Chapter 3

A Mormon Flunk

I knew I was different growing up.

As bitty, Mormon, clean slates, we are taught in sunday school

that the Latter Day Saints are different. We follow different rules,

we dress differently, we have a certain code of conduct. (We can’t

drink coffee for the love of all that’s frickin’ holy!) And it does take

a lot of doing (or more importantly, abstaining,) from doing things

most people want to do to be a good Mormon. For that reason, it is

“known” within the church that we are special, and will be rewarded

in the afterlife for our behavior, if not this life as well.

We stand out in a crowd, like a couple of tall, white and blonde

missionaries wearing white shirts and name badges in... well, ....

anywhere outside of Utah and Scandinavia. (Mormons no longer

have predominantly blonde hair and blue eyes, but the stereotype


Having now lived away from the Utah motherland for 15 years,

I’m frequently reminded that the rest of the on-looking world has a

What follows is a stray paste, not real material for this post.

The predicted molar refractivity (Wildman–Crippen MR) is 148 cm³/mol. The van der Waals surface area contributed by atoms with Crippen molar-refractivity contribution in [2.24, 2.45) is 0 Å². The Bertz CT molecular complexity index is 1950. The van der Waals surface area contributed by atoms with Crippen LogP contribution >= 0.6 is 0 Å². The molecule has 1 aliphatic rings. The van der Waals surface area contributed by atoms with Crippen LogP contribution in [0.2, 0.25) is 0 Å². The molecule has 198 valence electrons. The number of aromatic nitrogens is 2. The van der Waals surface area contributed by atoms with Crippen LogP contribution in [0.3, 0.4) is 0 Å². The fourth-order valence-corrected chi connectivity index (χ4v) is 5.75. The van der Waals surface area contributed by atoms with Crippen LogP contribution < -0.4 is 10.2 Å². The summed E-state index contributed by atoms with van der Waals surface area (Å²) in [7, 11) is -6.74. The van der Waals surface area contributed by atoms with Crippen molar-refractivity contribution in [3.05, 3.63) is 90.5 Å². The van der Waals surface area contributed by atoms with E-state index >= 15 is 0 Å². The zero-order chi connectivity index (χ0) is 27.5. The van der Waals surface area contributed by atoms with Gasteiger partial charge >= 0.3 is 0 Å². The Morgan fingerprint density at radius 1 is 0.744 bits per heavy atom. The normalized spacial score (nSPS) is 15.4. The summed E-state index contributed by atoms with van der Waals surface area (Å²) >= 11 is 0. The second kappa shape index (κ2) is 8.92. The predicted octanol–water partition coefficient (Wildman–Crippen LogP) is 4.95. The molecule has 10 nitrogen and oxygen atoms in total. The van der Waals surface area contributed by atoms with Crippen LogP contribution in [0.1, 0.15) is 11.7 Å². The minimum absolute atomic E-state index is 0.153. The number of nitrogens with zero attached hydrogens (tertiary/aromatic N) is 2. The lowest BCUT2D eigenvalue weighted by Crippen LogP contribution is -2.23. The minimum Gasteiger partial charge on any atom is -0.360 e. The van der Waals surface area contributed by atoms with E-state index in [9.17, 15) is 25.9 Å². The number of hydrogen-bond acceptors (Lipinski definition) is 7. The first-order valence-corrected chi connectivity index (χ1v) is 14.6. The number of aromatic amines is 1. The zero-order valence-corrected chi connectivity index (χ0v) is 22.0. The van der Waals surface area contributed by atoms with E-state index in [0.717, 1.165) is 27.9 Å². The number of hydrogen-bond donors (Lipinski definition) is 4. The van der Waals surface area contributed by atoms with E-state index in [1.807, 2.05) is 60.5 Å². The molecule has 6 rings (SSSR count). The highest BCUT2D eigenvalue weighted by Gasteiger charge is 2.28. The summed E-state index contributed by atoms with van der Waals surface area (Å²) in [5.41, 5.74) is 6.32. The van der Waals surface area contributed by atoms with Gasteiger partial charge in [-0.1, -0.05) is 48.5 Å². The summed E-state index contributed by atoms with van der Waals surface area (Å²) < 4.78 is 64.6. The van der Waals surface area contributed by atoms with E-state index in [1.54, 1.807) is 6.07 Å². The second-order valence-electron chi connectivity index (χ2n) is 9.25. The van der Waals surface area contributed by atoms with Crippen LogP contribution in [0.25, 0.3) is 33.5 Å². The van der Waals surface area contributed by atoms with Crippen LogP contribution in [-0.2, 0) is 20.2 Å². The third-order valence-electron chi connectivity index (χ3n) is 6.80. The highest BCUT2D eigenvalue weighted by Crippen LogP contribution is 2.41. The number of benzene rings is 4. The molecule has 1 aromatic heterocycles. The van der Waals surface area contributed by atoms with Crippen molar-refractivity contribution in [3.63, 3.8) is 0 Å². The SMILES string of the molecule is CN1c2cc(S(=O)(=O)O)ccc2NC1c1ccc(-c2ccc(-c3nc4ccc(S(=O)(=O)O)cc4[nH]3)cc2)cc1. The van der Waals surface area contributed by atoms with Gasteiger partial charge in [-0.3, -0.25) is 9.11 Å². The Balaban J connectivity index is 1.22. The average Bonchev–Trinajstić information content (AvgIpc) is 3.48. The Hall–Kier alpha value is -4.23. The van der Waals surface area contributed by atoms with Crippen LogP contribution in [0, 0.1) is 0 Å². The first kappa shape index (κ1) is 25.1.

fascination for Mormon stories. I left, and forgot after a while that

deep down, I’m still weird due to those cultured roots and who I am

now. There are still things that creep up in my previously LDS brain

that are not conscious choices.

For instance, after 10 years of living away from Utah, I was learning

about the retirement benefits at a new job when this thought hopped

from my deep, dank, mushroom-spawning subconscious: “Hmmm,

I don’t need to invest too heavily in a 401-K right now—the second

coming of Christ is supposed to happen soon, and I’ll just wish I had

kept it and spent the money on food storage or a bomb shelter before

the shizzle hit the fan.”

So there it is—I solved that allocation issue.